Age-specific risk of dementia in the U.S. has declined over the past 2 decades
This work compares the prevalence of dementia in the U.S. in two time periods by using nationally representative data from the Health and Retirement Study (HRS) from individuals aged 65+ in the 2000 and 2012 waves. The 2012 cohort had significantly more years of education (i.e., those with <12 years of education encompassed 32.6% of those in the 2000 sample compared to 20.6% in 2012). This work showed a significant decrease in the proportion of persons aged 65+ with dementia between 2000 (11.6%) compared to 2012 (8.8%). This work validates that increases in educational attainment serves as a buffer for who gets dementia. The results align with what has been reported in prior studies supporting the notion of "cognitive reserve," the direct effect on brain development and function resulting from lifelong education. The decline in age-specific risk for dementia has important implications for public health and public policy, owing to increased levels of education as well as better control of key cardiovascular risks (such as diabetes and hypertension) that contribute to the prevalence of dementia. Despite these strides, the full set of social, behavioral, and medical factors contributing to this improvement is still unclear.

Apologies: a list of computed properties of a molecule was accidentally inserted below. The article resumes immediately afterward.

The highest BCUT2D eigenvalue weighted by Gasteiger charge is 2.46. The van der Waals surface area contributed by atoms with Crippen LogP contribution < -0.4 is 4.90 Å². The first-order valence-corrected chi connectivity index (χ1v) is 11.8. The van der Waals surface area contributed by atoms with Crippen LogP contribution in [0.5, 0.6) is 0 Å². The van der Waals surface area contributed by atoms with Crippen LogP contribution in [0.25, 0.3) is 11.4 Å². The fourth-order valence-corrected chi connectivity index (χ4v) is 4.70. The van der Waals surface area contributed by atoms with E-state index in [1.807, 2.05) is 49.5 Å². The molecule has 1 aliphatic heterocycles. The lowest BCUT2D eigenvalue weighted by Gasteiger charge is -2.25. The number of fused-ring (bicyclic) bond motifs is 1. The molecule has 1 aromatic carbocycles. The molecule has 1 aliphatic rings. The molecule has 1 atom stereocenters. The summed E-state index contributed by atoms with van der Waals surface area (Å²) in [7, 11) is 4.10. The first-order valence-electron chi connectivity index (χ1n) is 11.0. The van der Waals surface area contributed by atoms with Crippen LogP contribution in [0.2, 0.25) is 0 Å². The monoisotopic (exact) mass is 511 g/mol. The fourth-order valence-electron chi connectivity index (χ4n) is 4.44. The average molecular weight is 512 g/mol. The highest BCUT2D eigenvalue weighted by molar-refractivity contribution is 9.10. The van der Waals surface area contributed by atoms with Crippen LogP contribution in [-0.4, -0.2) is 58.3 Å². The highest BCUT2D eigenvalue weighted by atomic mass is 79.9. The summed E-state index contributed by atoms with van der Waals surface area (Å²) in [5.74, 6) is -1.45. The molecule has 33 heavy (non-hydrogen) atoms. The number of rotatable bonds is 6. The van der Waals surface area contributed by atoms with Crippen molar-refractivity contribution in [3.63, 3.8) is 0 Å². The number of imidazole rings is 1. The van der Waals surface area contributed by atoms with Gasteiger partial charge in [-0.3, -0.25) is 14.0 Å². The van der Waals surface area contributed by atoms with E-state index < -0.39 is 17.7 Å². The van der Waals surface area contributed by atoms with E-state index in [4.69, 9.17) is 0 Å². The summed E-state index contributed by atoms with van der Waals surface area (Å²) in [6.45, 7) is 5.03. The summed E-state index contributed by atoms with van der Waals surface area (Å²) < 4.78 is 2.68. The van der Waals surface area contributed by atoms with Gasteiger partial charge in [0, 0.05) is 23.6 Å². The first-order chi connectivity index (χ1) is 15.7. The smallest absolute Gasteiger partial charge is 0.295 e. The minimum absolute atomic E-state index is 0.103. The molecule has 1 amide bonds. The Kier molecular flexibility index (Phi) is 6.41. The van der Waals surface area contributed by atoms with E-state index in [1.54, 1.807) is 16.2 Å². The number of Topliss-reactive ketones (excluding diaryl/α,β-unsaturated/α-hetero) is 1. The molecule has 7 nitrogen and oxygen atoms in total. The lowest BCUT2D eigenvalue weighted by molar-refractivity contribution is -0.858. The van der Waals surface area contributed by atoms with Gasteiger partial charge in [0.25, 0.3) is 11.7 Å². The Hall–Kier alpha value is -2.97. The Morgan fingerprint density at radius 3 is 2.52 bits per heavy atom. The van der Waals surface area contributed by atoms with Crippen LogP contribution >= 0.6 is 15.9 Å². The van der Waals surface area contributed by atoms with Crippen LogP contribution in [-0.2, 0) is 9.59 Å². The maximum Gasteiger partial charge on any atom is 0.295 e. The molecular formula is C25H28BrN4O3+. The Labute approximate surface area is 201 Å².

Reference: Langa KM, Larson EB, Crimmins EM, Faul JD, Levine DA, Kabeta MU, & Weir DR. (2017). A Comparison of the Prevalence of Dementia in the United States in 2000 and 2010. JAMA Intern Med, 177(1), 51-58.